Still disappointed in La Salle’s public safety communication


Meghan Cain, Staff

Last semester, I experienced issues with La Salle’s shuttle system and wrote an article expressing my concerns about the lack of proper communication regarding the shuttle hours. I had explained that my friends and I went downtown and had followed the shuttle service hours posted on La Salle’s page, which stated that the shuttle would be running until 3 a.m. Unbeknownst to us, the shuttle hours were changed, and they were no longer running at the time that we were hoping to get a ride. Had the updated hours been posted, and the shuttle tracking app wasn’t removed, we wouldn’t have been left waiting in the dark on the corner of an unsafe street for a shuttle that was not going to arrive.

Following the article, the updated hours were posted online and the shuttle tracker app was made available again, which I am happy about. However, not long after that, my friends and I had walked to the station, as it was still bright out, but were followed on our walk by an older man that we do not know. Luckily, a shuttle driver noticed and pulled over to pick us up. We were happy to have been given a ride, but were uncomfortable with the fact that we had been followed, so we have felt a bit unnerved at the idea of walking to and from the Septa station on our own since then.

On a recent Friday afternoon we wanted to go downtown, so we tracked the shuttle on the La Salle app to take us to the Septa station. We were waiting on campus when the app said the shuttle had arrived nearby, although it had not. We called public safety and asked to be picked up. When we got on the shuttle, we asked how late they would be running later that night to make sure that we could get back in time so that we would not have to walk home in the dark, just in case we got there later than the posted times. We were told that at any time during the day or night we could call 215-951-1300 and that a shuttle would be sent out to us.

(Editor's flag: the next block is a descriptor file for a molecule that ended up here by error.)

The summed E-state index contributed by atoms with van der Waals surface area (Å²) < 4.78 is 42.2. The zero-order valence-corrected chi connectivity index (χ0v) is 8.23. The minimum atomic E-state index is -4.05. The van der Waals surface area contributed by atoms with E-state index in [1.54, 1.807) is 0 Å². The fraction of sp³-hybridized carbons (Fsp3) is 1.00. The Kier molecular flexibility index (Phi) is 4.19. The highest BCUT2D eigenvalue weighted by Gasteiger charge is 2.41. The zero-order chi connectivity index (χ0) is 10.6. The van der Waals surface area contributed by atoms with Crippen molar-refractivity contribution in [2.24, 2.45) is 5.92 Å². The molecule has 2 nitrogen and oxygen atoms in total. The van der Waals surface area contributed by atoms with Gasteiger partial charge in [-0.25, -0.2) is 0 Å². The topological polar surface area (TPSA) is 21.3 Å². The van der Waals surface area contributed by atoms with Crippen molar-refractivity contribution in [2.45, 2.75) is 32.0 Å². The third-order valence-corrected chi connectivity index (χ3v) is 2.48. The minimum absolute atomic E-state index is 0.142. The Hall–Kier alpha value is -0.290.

When we got back to the Olney station later that night we used the shuttle tracking app, and, again, it said that the shuttle arrived at the station even though it had not. It was only 7 p.m. at that point, and the shuttle is supposed to run normally until 9 p.m., so we assumed there would be no issue getting a ride if we called the number we were given earlier.

We called and were told that unless we had a medical emergency, a shuttle could not be sent out to us. I explained that we were given that number earlier in the day and were told to call at any point for a ride and was again told that a shuttle would not be sent unless there was a medical emergency. We walked back in the dark in 20-degree weather, still uncomfortable about the fact that we had previously been followed and were in an unsafe neighborhood to be walking around in at night.